skills, but also a substantially larger horizon without being
overwhelmed by too many details at once. A solid basis such as this
can then be extended with country-specific training modules.
solutions have been developed over
more than a decade, uniquely combining experience and
insights in the fields of
intercultural communication and adult language education, with
the practical applications in
the work of an engineer and manager at an international level.
We integrate real-life case studies, practice-oriented activities
and exercises into a conceptual framework, providing workable
solutions to problems typically encountered in international
making first contact and relationship-building, meeting and
negotiating, decision-making, communicating about problems, giving
and receiving critical feedback, making and critiquing
presentations, project planning and implementation, etc. Effective
problem-solving skills in intercultural communication is just as
much about recognising which options would be viable solutions in
the other culture's eyes.
facilitate skills development, our seminars are designed to be very
interactive and practice-oriented, drawing too on the
experience of the participants themselves. Case studies and
examples provided by the trainer functioned as "springboards"
for group-specific applications and problem-solving. Even in the
shorter one-day format, the seminar is structured to progress
from guided discovery to independent analysis and problem-resolution
by the participants.
seminar participants may find comfort in receiving many detailed
checklists and guidelines, the risk is that such simplified
checklists prescribe formulaic "solutions" to situations
where flexibility and judgement may be essential. We will
provide the participants with the skills and tools to create
their own checklists and guidelines in preparation for
your future cross-cultural encounters. A further
strength of this approach is that it aims at something far more
realistic than "the one correct" answer to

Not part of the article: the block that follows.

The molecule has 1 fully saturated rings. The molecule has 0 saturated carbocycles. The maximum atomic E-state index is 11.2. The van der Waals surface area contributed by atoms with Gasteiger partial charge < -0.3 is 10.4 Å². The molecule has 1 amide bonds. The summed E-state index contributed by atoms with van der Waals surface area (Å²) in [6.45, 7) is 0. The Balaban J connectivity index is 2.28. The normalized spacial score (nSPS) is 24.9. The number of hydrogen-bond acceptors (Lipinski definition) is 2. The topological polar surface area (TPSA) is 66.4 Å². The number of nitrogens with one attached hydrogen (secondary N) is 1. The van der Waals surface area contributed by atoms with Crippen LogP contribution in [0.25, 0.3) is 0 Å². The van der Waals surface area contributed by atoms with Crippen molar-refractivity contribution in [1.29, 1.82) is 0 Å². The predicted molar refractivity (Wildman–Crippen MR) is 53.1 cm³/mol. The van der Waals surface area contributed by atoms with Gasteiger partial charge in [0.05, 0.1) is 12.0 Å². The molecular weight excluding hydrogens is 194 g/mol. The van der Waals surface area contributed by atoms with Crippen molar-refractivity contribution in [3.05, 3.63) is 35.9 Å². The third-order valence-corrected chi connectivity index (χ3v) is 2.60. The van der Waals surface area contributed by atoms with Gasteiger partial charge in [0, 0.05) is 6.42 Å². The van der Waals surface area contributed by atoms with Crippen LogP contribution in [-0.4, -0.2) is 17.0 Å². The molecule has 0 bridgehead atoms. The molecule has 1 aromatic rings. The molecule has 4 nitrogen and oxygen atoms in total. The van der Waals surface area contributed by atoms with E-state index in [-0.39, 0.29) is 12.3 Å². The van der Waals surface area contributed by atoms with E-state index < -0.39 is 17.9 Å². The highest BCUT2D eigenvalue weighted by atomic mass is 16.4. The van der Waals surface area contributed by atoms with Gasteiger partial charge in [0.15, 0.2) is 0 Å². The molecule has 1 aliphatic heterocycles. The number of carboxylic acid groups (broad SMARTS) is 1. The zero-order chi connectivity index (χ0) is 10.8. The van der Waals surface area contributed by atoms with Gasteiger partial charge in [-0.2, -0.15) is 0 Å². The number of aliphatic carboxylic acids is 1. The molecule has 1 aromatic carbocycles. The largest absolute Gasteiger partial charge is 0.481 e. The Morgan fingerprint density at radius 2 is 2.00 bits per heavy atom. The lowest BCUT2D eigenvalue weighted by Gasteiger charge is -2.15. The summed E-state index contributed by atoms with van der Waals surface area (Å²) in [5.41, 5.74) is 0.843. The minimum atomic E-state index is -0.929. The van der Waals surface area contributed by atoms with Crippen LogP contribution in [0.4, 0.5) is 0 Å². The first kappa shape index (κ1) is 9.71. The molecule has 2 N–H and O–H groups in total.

cross-cultural communication problems: it provides the tools to
make the most reasonably accurate assessment.
our native cultural values colour the shape and form of our
language and communication style, then inevitably we transfer these
patterns to a foreign language, unless we learn to do otherwise.
Therefore, not only will "German-English" or
"Japanese-English" sound quite different from each
other, they'll sound different from native "English-English".
How we construct our arguments, organise persuasive messages, use
tone and word choice when communicating in tricky or critical
situations can be a source of considerable miscommunication despite
two people sharing a common language. One unique component of
our longer seminars guides
participants in identifying hidden problems in a
supposedly "neutral" English. We highlight the
distinct communication patterns behind the tone and texture of
and reveal its true potential as the "perfect"
intermediary language. This is the key to
acquiring effective language skills in English for professional use.
these principles, our seminars, workshops, and consulting work have
been consistently convincing and successful, as documented by the
excellent feedback we have received from seminar participants and
organisers, as well as from the clients of our consulting services.